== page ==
Mobile Devices = New Social Impairment?

cc licensed ( BY NC SA ) flickr photo by g_walter

cc licensed ( BY NC SA ) flickr photo by g_walter

This post is written with my parent hat on. It is not my intention to judge, but to question how the quick surge and availability of mobile devices will impact social development of our kids when we let them fixate on a device instead of engage in social gatherings.

When my children were young, most of their peers had hand held devices (most likely DS’s) ……I chose not to put these devices in their hands.

As smart phones emerged, I saw adults hand these over to their children to play games and watch videos…..I chose to keep mine in my bag.

Now I see iPads, tablets and smart phones in kids hands whenever I am in a restaurant, supermarket, shopping centre, even the playground and I wonder; with every child face down at a screen, are we constructing a cohort of socially impaired kids? Are we reducing the opportunities to build social etiquitte, to learn how to engage with each other?  Is it just easier to give our kids devices to keep them quiet and not think about what pattern/deficit this creates?

Don’t get me wrong, I love my technology,  I love my children using technology. I love that they create, construct, play and problem solve in digital. My kids both have blogs, are Minecraft enthusiasts, are avid fan fiction writers and play multiple other games on computers and iPads. What I do hope, is that by having a few expectations around when and where they use mobile devices, I provide opportunities to develop skills that will help them build relationships and social skills in their physical world.

I would love other perspectives on this, so go ahead, comment and share your thoughts!


  1. Bob Thiele

    Absolutely agree, Rhoni. We have to have “No Electronics” times every day as my kids are such avid users of their iPads and iPod touches. Even when they are allowed to use them we have to tipi late that it is learning apps or reading only. It is too easy for them to Minecraft or watch Youtube for hours.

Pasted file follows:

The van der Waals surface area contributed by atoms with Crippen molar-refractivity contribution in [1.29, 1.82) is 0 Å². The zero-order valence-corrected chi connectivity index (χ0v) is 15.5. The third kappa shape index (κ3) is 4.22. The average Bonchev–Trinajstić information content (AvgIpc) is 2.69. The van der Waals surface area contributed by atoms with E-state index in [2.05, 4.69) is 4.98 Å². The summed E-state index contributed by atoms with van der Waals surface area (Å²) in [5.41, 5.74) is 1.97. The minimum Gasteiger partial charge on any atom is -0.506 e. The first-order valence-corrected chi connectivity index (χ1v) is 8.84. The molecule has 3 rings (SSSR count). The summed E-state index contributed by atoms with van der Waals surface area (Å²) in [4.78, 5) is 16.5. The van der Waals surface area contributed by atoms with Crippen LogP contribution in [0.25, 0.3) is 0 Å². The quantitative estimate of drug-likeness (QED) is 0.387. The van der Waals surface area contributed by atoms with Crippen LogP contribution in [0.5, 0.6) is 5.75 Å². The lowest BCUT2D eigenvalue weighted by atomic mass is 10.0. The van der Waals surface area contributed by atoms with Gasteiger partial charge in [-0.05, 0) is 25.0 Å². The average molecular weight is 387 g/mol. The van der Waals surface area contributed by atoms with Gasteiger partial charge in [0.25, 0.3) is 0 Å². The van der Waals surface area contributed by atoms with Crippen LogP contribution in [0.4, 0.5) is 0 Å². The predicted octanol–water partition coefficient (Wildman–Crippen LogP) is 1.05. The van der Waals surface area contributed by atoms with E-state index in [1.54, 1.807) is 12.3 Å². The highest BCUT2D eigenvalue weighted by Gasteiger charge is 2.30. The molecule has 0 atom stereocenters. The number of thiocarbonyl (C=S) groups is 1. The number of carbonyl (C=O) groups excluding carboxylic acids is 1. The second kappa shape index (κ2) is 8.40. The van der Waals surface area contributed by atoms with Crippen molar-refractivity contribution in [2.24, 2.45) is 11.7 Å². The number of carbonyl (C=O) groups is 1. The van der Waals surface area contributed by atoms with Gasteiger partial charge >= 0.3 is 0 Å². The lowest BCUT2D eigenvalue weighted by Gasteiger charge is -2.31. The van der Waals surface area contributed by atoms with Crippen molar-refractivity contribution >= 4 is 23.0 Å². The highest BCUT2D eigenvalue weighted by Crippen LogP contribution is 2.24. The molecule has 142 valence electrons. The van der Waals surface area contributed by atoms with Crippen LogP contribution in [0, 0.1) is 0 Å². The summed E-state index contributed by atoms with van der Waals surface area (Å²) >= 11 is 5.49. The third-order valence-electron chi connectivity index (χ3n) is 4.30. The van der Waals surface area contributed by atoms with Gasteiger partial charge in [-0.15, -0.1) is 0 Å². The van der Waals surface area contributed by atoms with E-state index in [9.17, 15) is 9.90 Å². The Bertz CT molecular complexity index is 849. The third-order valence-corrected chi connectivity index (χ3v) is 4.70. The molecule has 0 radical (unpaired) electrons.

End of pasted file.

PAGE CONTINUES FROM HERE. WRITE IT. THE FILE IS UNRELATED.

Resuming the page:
I am also concerned at the number of apps they go to in such a short time. Little “stickability”.

    Lots of benefits though for their learning. Sometimes it is the only way we can get a sleep in or a little peace and quiet.

    • rhonimcfarlane

      Thanks for chiming in Bob. I think the screen time issue has been around since TV first took front and centre in the home. I just think now it is exacerbated with everything being mobile. Parenting is by no means an easy job and when I spend time with my friend with her four kids at “witching hour” and we are trying to have a conversation, I get why she hands her kid the iPad!

  2. fionamgray

    As a mum of a three and a half year old, I often allow my son to “play” with my ipad or iphone. My husband also works away and so there are numerous times when letting the idevice slide into the hand of the three year old does wonders for the relaxation of my own wellbeing.
    I think that today it is too hard to not let kids play with these devices and I know that as a parent I try to limit the amount of time he spends playing on it. I also try to provide him with a bunch of educational games that he can play (to learn) in addition to those apps that I find myself playing on a regular basis.

    • rhonimcfarlane

      Fiona, you are a wonderful mum and do so much for your young man on your own plus work full-time which is admirable. I would never suggest that kids don’t get iPads or tablets into their little hands, that would be equivalent to our grandparents not allowing our parents to draw with a ballpoint! Tech is part of our lives and our children will only know screens as interactive and responsive. My concern is founded with children and parents allowing kids to opt out of social interaction in preference for a screen, when there is a playmate beside them. Just like the skills and expertise involved with mastering games and apps, being a good friend, playing nicely with others and developing empathy takes practice and guidance. If we don’t spend time establishing these skills, there will be a deficit. Thanks for jumping on!

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